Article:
An Early History of Nursing

When I was a teenager I just loved needlecrafts of all kinds. Once I attended a class on “Embroidery in the Middle Ages”. Our instructor was very interesting, a little magical and a little other-worldly, like  Professor Trelawney of Harry Potter fame. She taught about the great tapestries.

“Did you know that the reason women and men wore wigs was because of nits? They couldn’t get rid of them so they shaved their heads and used wigs to hide their baldness. Do you recall the beautiful women in the tapestries who stand coyly holding an orange in their hands? That was because there was no sanitation. No one washed their clothes or their bodies, so to hide the stink they held their clove studded oranges under your nose while you talked.”

She went on, “In those days all the tailors were men and suits were very expensive. So, men began to wear lace around their necks and their cuffs because they were so much cheaper to replace as women were allowed to make lace.” It is a mostly lost art called tatting.”

Then she got a little off track, I thought, speaking of the peasants “They had no money and sewed only the clothes on their backs. Those women worked all day. They had to take care of home and hearth and each other. They were the mid-wives, and the herbalists. The men did the building and the hunting. They did the surgeries as they learned cutting, cauterizing and sewing during the wars. When they were done, the women were allowed care for the wounded.”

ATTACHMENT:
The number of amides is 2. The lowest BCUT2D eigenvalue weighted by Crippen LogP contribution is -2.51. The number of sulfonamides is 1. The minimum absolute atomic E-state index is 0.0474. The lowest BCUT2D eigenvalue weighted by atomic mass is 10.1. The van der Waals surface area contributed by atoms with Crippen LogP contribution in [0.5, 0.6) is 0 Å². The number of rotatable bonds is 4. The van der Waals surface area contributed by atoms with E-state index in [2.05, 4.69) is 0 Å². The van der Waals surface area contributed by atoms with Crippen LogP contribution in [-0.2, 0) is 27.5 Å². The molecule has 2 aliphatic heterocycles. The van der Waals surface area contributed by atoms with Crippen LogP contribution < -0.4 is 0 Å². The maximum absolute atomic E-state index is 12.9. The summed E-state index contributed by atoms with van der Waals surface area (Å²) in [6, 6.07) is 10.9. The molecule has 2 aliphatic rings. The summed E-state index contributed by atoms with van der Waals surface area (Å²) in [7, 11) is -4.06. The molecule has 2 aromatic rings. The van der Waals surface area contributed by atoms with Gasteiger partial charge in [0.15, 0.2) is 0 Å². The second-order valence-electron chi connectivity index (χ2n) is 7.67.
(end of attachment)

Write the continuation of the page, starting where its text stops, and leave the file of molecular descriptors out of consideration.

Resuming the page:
“But”, she said, “the men were suspicious of the women healers at the same time. The women were always very popular with the peasants who couldn’t afford a rich man’s medical care. They tried to get rid of the nurses before they cut into the men’s profits. They called them witches and had all kinds of horrible ways to kill them. Where did you think the stories of witches came from? Of course, they had to wear black robes with hoods (that probably had points) so they could meet in the woods to share their cures. All those stories about witches in those days were all made up to get rid of the woman herbalists and healers.”

The Middle Ages are very disturbing regarding the Church and the persecution of “witches” in Europe. The 17th  and 18th  centuries have lots of stories of the Salem “Witch” hunts. Then all nursing history seems to start with Florence Nightingale in Europe and shortly after her we have Clara Barton here in America. From there it goes on to show how every little advancement in our profession was “given” to us. But there is little history before those two women and what is available, is hard to find.

There is a pamphlet called “Witches, Midwives and Nurses”, a history of women healers, by Barbara Ehrenreich and Deirdre English. It’s short and to the point. I highly recommend that every nurse and in fact everyone read it. I got the 2nd edition on my Kindle through Amazon and they have a printed edition. I am not getting paid for this so just read it.

One thing I’m sure of is that women are still being treated unfairly in America by the Medical System and by our lawmakers especially local governments, Congress and the Supreme Court. Perhaps this is the time to change that.


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